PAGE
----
Born on April 27, 1962, Gabriel Orozco is a Mexican artist. Orozco is a native of Jalapa in the state of Veracruz in Mexico. Gabriel Orozco studied at the Universidad Nacional Autónoma de México in Mexico City between 1981 and 1984 where he attended the Escuela Nacional de Artes Plásticas (Pompidou, 2009). Upon his graduation from the Mexican University, Orozco furthered his interests in arts by taking up a course in Circulo de Bellas Artes in Madrid from 1986 to 1987. Ever since he completed his studies, Orozco has traveled the world and lived in numerous cities including New York, Berlin, and Mexico City. Orozco became an established and equally famous artist in early 1990s when he created ingenious media products including sculptures, drawings, and photography. Some of his early works include the Sleeping Dog and Crazy Tourist, which he developed in 1990 and 1991 respectively.
Orozco’s work in media covers a span of various forms of art including illustrations, drawing, sculpture, videos, and photography. He argues that he indebts his aesthetic vocabulary in the arts to conceptualism, a dominant artistic tradition in Mexico. Furthermore, he borrows extensively from the ready-mades by Marcel Duchamp. The principal subject in most of Orozco’s works is the fragile relationship that exists between everyday objects and human beings in the contemporary human environment. He provides an analytical and artistic representation of the objects thereby offering an artistic and often partial criticism of the common phenomena. At the beginning of his career, he would place items in unexpected locations before documenting their presence in photographs. He did the same in a photograph he entitled Five Problems in 1992. He continued to utilize everyday objects in his works throughout the 1990s (Frank & Preble, 2014).
Gabriel Orozco began to exhibit his works in 1983. Some of his notable exhibitions included an exhibition at the Musée d’art moderne de la Ville de Paris between 1995 and 1998. In 2004, he exhibited his works in Washington DC at the Hirshhorn Museum and Sculpture Garden. In 2012, he held an exhibition in New York at the Guggenheim Museum. As a conceptual artist, Orozco bases his works on the notion that an idea or concept is the essence of art. He also believes that the idea or concept can exist in the absence of an object as its representation. In conceptual art, the ideas or concepts in the work takes precedence over any material, technical, aesthetic or even traditional concerns (Harrison, 2001). Conceptual art often strives to question the nature of art. Gabriel Orozco embodies similar ideals as he develops unique creations that appear random but analytical.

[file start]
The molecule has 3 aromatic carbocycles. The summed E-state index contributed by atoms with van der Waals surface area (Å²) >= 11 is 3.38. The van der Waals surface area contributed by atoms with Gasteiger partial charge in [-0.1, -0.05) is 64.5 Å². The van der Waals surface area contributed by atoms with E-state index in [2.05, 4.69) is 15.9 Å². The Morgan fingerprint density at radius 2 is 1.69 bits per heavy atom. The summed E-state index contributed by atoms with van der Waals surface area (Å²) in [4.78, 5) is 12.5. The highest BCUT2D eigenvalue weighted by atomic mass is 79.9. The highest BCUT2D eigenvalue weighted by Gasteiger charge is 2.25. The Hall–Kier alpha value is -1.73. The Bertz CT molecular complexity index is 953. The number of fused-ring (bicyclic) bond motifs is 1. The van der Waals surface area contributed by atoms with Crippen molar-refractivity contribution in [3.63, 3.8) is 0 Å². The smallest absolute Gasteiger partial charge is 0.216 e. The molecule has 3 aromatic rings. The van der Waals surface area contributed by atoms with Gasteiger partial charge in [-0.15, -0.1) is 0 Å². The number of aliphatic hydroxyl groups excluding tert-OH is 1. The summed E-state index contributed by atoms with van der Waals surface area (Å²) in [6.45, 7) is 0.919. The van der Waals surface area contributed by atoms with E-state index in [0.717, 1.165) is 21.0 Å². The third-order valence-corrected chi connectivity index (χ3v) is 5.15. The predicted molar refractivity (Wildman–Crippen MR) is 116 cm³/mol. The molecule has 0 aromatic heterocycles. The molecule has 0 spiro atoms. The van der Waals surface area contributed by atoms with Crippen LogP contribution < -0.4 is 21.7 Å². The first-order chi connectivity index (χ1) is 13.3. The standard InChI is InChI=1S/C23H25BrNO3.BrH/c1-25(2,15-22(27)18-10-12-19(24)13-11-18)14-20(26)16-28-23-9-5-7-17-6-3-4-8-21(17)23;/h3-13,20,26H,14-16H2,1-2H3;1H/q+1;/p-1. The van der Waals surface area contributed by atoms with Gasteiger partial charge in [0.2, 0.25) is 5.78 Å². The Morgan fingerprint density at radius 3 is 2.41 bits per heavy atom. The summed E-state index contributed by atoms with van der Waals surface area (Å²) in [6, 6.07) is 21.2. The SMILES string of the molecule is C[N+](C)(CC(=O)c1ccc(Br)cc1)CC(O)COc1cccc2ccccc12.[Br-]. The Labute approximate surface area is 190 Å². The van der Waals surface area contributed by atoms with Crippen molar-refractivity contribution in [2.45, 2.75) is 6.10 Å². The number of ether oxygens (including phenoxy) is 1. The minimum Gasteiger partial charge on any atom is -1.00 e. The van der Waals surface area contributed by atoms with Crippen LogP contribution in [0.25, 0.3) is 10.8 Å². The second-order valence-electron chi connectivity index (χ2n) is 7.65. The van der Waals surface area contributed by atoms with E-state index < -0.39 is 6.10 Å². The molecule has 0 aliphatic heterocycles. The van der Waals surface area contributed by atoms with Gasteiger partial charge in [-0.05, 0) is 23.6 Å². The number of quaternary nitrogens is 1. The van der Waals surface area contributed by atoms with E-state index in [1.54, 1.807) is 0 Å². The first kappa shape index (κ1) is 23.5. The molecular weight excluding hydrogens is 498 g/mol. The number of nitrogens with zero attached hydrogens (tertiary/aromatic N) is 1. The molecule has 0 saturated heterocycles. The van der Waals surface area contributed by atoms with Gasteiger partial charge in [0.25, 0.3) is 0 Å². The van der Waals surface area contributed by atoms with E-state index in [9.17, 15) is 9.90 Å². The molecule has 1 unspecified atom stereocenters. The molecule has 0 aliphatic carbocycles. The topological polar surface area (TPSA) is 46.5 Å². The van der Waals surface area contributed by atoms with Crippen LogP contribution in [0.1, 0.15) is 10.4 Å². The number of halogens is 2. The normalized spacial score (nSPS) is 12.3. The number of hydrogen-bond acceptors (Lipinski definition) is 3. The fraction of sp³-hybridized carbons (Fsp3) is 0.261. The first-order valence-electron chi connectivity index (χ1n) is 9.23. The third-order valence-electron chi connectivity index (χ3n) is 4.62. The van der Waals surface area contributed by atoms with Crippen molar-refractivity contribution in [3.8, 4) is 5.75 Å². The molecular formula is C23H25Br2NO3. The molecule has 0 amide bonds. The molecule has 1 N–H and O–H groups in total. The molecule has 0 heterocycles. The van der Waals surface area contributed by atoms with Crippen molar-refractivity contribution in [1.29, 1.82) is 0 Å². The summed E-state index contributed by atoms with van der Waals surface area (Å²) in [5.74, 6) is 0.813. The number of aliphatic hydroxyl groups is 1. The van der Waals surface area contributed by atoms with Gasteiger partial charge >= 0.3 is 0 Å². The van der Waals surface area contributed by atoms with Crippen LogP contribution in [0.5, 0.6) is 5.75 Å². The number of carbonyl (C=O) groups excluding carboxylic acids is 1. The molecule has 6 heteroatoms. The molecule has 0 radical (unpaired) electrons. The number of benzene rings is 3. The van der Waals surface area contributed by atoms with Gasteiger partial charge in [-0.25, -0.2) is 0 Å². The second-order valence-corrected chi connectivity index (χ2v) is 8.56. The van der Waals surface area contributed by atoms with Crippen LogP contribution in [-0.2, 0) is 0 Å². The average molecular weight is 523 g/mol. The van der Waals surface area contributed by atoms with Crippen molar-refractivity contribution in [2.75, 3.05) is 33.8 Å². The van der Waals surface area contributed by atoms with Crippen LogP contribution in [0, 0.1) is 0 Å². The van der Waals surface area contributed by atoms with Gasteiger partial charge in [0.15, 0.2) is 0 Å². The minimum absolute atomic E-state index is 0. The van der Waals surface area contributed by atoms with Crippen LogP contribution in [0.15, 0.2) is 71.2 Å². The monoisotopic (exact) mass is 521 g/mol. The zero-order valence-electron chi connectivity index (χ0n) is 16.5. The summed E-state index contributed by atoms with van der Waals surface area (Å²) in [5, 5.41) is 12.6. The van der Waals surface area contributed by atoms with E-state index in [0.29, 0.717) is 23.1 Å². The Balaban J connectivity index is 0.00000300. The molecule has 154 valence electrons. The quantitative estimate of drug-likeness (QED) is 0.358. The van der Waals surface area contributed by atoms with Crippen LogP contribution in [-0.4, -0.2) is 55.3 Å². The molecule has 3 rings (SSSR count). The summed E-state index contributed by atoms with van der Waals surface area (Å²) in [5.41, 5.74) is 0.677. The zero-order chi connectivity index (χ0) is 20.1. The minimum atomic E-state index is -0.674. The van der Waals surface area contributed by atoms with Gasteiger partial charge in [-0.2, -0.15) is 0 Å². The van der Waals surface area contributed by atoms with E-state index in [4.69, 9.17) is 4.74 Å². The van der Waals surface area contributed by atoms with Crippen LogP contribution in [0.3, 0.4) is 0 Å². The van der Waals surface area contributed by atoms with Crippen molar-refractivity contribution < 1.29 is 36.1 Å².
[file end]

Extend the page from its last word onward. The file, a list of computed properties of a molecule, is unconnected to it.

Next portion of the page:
Crazy tourist, 1991
Empty Shoe Box, 1993
Samurai Tree Paintings, 2004
The three photographs are some of Gabriel Orozco’s famous works. The photographs are unique and embody the dictates of conceptualization. Crazy tourist, for example, is a photograph he took in Bahia in Brazil. The image is a representation of an empty market, a famous tourist market in the city. Orozco believes that his form of art should not document social developments with the view of becoming a relic. Instead, he strived to witness an ephemeral event especially events that occur when he as the artist was alone. The empty shoebox is yet another creative and thought-provoking series of photographs. He placed an empty shoebox on the empty floor of Aperto. While the shoebox appears a readymade, it reveals other underlying details as audiences begin to investigate both the box and its surrounding. Orozco thus comes out as an innovative artist who uses wit to draw attention and capture the developing details from simplistic motivations.
The samurai tree paintings, on the other hand, are abstract paintings with equally instrumental cultural motivation. Apparently, Orozco had begun toying with similar images numerous years ago on currency, graph paper, and airplane tickets among others. In the actual painting, he uses a computer program to create a circle around a point before dividing the circle into quadrants. He then painted the various parts of the quadrants and circles in multiple colors including red, blue and white. Circles are critical to Orozco’s type of art. The artist believes those circles are instruments of movement. He thus treats them as such. The same is the case in the Samurai Tree paintings since the circles have a centrifugal point from which they rotate and spin.
In retrospect, Orozco comes out as an exciting and equally clever artist who embodies the conceptualism as a movement of arts. I find most of his creations thought to provoke. The works appear random and ordinary at face value. However, an in-depth analysis of the works reveals a trail of thought that provides an analytical analysis of art as a medium of representation and criticism of developments in the society. My interpretation of the three works by Orozco relies on their simplicity and the normalcy that characterizes the subjects. The artist reveals that everyday objects have artistic value (Frank & Preble, 2014). One must strive to see the interrelation that exists in the various aspects of such objects.
- Alberro, A., & Stimson, B. (1999). Conceptual art: A critical anthology. Cambridge, Mass.: MIT Press.
- Frank, P., & Preble, D. (2014). Prebles’ Artforms: An introduction to the visual arts. Boston: Pearson.
- Harrison, C. (2001). Conceptual art and painting: Further essays on art & language. Cambridge, Mass: MIT Press.
- Temkin, A., Orozco, G., Museum of Modern Art (New York, N.Y.), Öffentliche Kunstsammlung Basel., & Centre Georges Pompidou. (2009). Gabriel Orozco. New York: Museum of Modern Art.